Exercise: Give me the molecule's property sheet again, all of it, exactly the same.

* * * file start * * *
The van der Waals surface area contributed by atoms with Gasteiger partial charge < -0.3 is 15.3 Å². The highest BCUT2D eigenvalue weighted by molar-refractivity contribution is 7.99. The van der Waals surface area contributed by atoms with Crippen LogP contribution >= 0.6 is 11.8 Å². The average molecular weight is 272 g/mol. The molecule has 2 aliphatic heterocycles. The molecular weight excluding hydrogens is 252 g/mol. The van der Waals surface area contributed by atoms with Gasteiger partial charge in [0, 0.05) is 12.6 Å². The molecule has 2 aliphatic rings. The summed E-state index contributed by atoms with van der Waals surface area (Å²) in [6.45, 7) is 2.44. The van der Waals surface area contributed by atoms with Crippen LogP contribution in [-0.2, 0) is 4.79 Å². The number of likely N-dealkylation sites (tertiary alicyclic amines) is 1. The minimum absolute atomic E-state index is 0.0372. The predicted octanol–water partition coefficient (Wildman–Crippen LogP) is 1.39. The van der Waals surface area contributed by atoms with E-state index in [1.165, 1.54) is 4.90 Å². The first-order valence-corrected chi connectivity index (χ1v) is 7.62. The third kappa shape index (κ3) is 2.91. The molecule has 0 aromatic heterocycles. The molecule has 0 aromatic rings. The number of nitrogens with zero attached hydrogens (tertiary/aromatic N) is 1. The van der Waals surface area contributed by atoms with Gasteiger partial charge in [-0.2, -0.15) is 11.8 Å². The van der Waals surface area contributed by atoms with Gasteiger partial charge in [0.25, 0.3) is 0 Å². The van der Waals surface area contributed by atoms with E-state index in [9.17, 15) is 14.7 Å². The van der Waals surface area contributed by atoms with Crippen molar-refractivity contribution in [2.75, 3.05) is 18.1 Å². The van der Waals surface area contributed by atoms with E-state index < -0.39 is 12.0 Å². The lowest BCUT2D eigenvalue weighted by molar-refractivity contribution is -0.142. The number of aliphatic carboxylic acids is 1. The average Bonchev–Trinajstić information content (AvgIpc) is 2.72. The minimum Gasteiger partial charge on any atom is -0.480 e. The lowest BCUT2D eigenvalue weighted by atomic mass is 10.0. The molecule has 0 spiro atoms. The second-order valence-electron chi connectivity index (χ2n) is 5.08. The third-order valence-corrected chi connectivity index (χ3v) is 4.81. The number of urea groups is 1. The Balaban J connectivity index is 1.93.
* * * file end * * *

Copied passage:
The van der Waals surface area contributed by atoms with Gasteiger partial charge < -0.3 is 15.3 Å². The highest BCUT2D eigenvalue weighted by molar-refractivity contribution is 7.99. The van der Waals surface area contributed by atoms with Crippen LogP contribution >= 0.6 is 11.8 Å². The average molecular weight is 272 g/mol. The molecule has 2 aliphatic heterocycles. The molecular weight excluding hydrogens is 252 g/mol. The van der Waals surface area contributed by atoms with Gasteiger partial charge in [0, 0.05) is 12.6 Å². The molecule has 2 aliphatic rings. The summed E-state index contributed by atoms with van der Waals surface area (Å²) in [6.45, 7) is 2.44. The van der Waals surface area contributed by atoms with Crippen LogP contribution in [-0.2, 0) is 4.79 Å². The number of likely N-dealkylation sites (tertiary alicyclic amines) is 1. The minimum absolute atomic E-state index is 0.0372. The predicted octanol–water partition coefficient (Wildman–Crippen LogP) is 1.39. The van der Waals surface area contributed by atoms with E-state index in [1.165, 1.54) is 4.90 Å². The first-order valence-corrected chi connectivity index (χ1v) is 7.62. The third kappa shape index (κ3) is 2.91. The molecule has 0 aromatic heterocycles. The molecule has 0 aromatic rings. The number of nitrogens with zero attached hydrogens (tertiary/aromatic N) is 1. The van der Waals surface area contributed by atoms with Gasteiger partial charge in [-0.2, -0.15) is 11.8 Å². The van der Waals surface area contributed by atoms with Gasteiger partial charge in [0.25, 0.3) is 0 Å². The van der Waals surface area contributed by atoms with E-state index in [9.17, 15) is 14.7 Å². The van der Waals surface area contributed by atoms with Crippen molar-refractivity contribution in [2.75, 3.05) is 18.1 Å². The van der Waals surface area contributed by atoms with E-state index < -0.39 is 12.0 Å². The lowest BCUT2D eigenvalue weighted by molar-refractivity contribution is -0.142. The number of aliphatic carboxylic acids is 1. The average Bonchev–Trinajstić information content (AvgIpc) is 2.72. The minimum Gasteiger partial charge on any atom is -0.480 e. The lowest BCUT2D eigenvalue weighted by atomic mass is 10.0. The molecule has 0 spiro atoms. The second-order valence-electron chi connectivity index (χ2n) is 5.08. The third-order valence-corrected chi connectivity index (χ3v) is 4.81. The number of urea groups is 1. The Balaban J connectivity index is 1.93.